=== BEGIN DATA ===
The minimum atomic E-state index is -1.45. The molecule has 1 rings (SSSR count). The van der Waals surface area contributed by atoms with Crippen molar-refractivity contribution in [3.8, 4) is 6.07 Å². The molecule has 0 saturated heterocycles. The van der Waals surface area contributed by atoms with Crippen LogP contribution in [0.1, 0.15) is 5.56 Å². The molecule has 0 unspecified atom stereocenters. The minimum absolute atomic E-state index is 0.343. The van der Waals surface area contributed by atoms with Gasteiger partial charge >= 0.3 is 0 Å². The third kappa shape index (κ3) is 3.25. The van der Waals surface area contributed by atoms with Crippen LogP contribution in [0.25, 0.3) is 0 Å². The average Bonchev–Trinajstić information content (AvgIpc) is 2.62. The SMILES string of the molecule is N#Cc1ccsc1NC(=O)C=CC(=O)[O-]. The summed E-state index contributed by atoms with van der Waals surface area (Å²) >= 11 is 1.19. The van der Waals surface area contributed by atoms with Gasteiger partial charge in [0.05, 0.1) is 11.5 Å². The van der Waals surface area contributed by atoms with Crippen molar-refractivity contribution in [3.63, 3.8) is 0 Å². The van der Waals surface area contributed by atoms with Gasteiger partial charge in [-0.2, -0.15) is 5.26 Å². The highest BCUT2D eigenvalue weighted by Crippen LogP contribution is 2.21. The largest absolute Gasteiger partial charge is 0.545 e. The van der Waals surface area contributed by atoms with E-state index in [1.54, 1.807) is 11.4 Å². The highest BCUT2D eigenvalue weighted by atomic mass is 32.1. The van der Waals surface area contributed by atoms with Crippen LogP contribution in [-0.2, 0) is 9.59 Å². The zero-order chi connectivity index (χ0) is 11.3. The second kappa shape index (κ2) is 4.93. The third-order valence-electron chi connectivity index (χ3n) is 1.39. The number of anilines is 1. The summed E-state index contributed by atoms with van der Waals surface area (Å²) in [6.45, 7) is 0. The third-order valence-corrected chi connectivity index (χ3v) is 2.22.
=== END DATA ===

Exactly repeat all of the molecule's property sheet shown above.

The minimum atomic E-state index is -1.45. The molecule has 1 rings (SSSR count). The van der Waals surface area contributed by atoms with Crippen molar-refractivity contribution in [3.8, 4) is 6.07 Å². The molecule has 0 saturated heterocycles. The van der Waals surface area contributed by atoms with Crippen LogP contribution in [0.1, 0.15) is 5.56 Å². The molecule has 0 unspecified atom stereocenters. The minimum absolute atomic E-state index is 0.343. The van der Waals surface area contributed by atoms with Gasteiger partial charge >= 0.3 is 0 Å². The third kappa shape index (κ3) is 3.25. The van der Waals surface area contributed by atoms with Crippen LogP contribution in [0.25, 0.3) is 0 Å². The average Bonchev–Trinajstić information content (AvgIpc) is 2.62. The SMILES string of the molecule is N#Cc1ccsc1NC(=O)C=CC(=O)[O-]. The summed E-state index contributed by atoms with van der Waals surface area (Å²) >= 11 is 1.19. The van der Waals surface area contributed by atoms with Gasteiger partial charge in [0.05, 0.1) is 11.5 Å². The van der Waals surface area contributed by atoms with Crippen molar-refractivity contribution in [3.63, 3.8) is 0 Å². The van der Waals surface area contributed by atoms with Gasteiger partial charge in [-0.2, -0.15) is 5.26 Å². The highest BCUT2D eigenvalue weighted by Crippen LogP contribution is 2.21. The largest absolute Gasteiger partial charge is 0.545 e. The van der Waals surface area contributed by atoms with E-state index in [1.54, 1.807) is 11.4 Å². The highest BCUT2D eigenvalue weighted by atomic mass is 32.1. The van der Waals surface area contributed by atoms with Crippen LogP contribution in [-0.2, 0) is 9.59 Å². The zero-order chi connectivity index (χ0) is 11.3. The second kappa shape index (κ2) is 4.93. The third-order valence-electron chi connectivity index (χ3n) is 1.39. The number of anilines is 1. The summed E-state index contributed by atoms with van der Waals surface area (Å²) in [6.45, 7) is 0. The third-order valence-corrected chi connectivity index (χ3v) is 2.22.